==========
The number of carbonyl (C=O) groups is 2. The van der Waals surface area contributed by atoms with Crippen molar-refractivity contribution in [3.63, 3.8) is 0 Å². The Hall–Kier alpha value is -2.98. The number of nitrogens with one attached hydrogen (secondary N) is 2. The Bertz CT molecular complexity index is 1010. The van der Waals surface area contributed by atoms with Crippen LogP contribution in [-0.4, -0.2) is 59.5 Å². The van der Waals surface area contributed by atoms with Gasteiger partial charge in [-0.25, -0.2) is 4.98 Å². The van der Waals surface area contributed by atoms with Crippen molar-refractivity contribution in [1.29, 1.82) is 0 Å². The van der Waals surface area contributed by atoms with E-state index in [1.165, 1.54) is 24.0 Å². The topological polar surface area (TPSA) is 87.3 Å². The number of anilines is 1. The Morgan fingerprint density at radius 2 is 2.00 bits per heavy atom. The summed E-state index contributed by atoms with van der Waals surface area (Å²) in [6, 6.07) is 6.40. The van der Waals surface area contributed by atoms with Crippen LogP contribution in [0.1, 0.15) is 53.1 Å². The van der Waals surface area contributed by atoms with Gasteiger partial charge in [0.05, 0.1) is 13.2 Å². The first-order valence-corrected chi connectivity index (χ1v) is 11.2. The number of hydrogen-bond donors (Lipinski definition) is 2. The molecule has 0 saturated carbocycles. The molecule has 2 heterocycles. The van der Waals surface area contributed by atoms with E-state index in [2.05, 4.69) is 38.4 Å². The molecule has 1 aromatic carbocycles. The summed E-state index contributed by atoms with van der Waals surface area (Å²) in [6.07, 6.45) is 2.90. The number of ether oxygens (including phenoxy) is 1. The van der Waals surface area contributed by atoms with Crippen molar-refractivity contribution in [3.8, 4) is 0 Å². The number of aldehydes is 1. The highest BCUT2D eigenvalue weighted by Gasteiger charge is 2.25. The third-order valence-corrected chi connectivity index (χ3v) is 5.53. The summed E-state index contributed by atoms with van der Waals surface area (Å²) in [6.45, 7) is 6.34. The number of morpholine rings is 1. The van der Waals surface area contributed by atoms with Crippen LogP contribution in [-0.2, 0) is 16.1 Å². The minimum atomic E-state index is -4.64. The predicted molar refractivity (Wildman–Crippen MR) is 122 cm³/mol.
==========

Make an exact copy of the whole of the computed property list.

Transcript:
The number of carbonyl (C=O) groups is 2. The van der Waals surface area contributed by atoms with Crippen molar-refractivity contribution in [3.63, 3.8) is 0 Å². The Hall–Kier alpha value is -2.98. The number of nitrogens with one attached hydrogen (secondary N) is 2. The Bertz CT molecular complexity index is 1010. The van der Waals surface area contributed by atoms with Crippen LogP contribution in [-0.4, -0.2) is 59.5 Å². The van der Waals surface area contributed by atoms with Gasteiger partial charge in [-0.25, -0.2) is 4.98 Å². The van der Waals surface area contributed by atoms with Crippen molar-refractivity contribution in [1.29, 1.82) is 0 Å². The van der Waals surface area contributed by atoms with E-state index in [1.165, 1.54) is 24.0 Å². The topological polar surface area (TPSA) is 87.3 Å². The number of anilines is 1. The Morgan fingerprint density at radius 2 is 2.00 bits per heavy atom. The summed E-state index contributed by atoms with van der Waals surface area (Å²) in [6, 6.07) is 6.40. The van der Waals surface area contributed by atoms with Crippen LogP contribution in [0.1, 0.15) is 53.1 Å². The van der Waals surface area contributed by atoms with Gasteiger partial charge in [0.05, 0.1) is 13.2 Å². The first-order valence-corrected chi connectivity index (χ1v) is 11.2. The number of hydrogen-bond donors (Lipinski definition) is 2. The molecule has 0 saturated carbocycles. The molecule has 2 heterocycles. The van der Waals surface area contributed by atoms with E-state index in [2.05, 4.69) is 38.4 Å². The molecule has 1 aromatic carbocycles. The summed E-state index contributed by atoms with van der Waals surface area (Å²) in [6.07, 6.45) is 2.90. The number of ether oxygens (including phenoxy) is 1. The van der Waals surface area contributed by atoms with Crippen molar-refractivity contribution in [3.8, 4) is 0 Å². The number of aldehydes is 1. The highest BCUT2D eigenvalue weighted by Gasteiger charge is 2.25. The third-order valence-corrected chi connectivity index (χ3v) is 5.53. The summed E-state index contributed by atoms with van der Waals surface area (Å²) in [6.45, 7) is 6.34. The number of morpholine rings is 1. The van der Waals surface area contributed by atoms with Crippen LogP contribution in [-0.2, 0) is 16.1 Å². The minimum atomic E-state index is -4.64. The predicted molar refractivity (Wildman–Crippen MR) is 122 cm³/mol.